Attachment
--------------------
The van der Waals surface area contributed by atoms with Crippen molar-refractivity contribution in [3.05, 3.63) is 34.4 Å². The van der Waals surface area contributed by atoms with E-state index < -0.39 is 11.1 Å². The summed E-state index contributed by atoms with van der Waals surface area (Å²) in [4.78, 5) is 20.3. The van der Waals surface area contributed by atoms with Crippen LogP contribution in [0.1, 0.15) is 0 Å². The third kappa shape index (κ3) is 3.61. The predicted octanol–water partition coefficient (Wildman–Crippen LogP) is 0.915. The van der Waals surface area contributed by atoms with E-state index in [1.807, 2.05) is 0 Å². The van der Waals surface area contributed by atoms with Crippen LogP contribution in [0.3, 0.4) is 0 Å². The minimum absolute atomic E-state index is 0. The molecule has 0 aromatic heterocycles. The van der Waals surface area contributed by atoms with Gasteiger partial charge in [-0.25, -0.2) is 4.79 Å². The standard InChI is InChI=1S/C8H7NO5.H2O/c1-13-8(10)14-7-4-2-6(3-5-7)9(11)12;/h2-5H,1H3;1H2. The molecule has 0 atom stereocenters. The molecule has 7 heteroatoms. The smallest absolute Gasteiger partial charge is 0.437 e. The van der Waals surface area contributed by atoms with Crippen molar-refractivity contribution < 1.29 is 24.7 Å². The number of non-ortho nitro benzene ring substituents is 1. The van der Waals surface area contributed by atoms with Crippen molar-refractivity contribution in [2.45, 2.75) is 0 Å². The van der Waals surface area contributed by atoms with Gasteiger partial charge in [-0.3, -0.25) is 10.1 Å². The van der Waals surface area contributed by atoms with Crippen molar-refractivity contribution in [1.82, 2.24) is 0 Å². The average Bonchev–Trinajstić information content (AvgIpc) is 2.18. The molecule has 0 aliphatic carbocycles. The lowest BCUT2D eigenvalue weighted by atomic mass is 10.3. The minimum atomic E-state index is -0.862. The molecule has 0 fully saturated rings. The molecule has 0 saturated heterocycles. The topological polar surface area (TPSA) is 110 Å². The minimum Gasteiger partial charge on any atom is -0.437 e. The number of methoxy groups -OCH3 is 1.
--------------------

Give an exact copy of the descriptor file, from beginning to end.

The van der Waals surface area contributed by atoms with Crippen molar-refractivity contribution in [3.05, 3.63) is 34.4 Å². The van der Waals surface area contributed by atoms with E-state index < -0.39 is 11.1 Å². The summed E-state index contributed by atoms with van der Waals surface area (Å²) in [4.78, 5) is 20.3. The van der Waals surface area contributed by atoms with Crippen LogP contribution in [0.1, 0.15) is 0 Å². The third kappa shape index (κ3) is 3.61. The predicted octanol–water partition coefficient (Wildman–Crippen LogP) is 0.915. The van der Waals surface area contributed by atoms with E-state index in [1.807, 2.05) is 0 Å². The van der Waals surface area contributed by atoms with Crippen LogP contribution in [0.3, 0.4) is 0 Å². The minimum absolute atomic E-state index is 0. The molecule has 0 aromatic heterocycles. The van der Waals surface area contributed by atoms with Gasteiger partial charge in [-0.25, -0.2) is 4.79 Å². The standard InChI is InChI=1S/C8H7NO5.H2O/c1-13-8(10)14-7-4-2-6(3-5-7)9(11)12;/h2-5H,1H3;1H2. The molecule has 0 atom stereocenters. The molecule has 7 heteroatoms. The smallest absolute Gasteiger partial charge is 0.437 e. The van der Waals surface area contributed by atoms with Crippen molar-refractivity contribution < 1.29 is 24.7 Å². The number of non-ortho nitro benzene ring substituents is 1. The van der Waals surface area contributed by atoms with Crippen molar-refractivity contribution in [2.45, 2.75) is 0 Å². The van der Waals surface area contributed by atoms with Gasteiger partial charge in [-0.3, -0.25) is 10.1 Å². The van der Waals surface area contributed by atoms with Crippen molar-refractivity contribution in [1.82, 2.24) is 0 Å². The average Bonchev–Trinajstić information content (AvgIpc) is 2.18. The molecule has 0 aliphatic carbocycles. The lowest BCUT2D eigenvalue weighted by atomic mass is 10.3. The minimum atomic E-state index is -0.862. The molecule has 0 fully saturated rings. The molecule has 0 saturated heterocycles. The topological polar surface area (TPSA) is 110 Å². The minimum Gasteiger partial charge on any atom is -0.437 e. The number of methoxy groups -OCH3 is 1.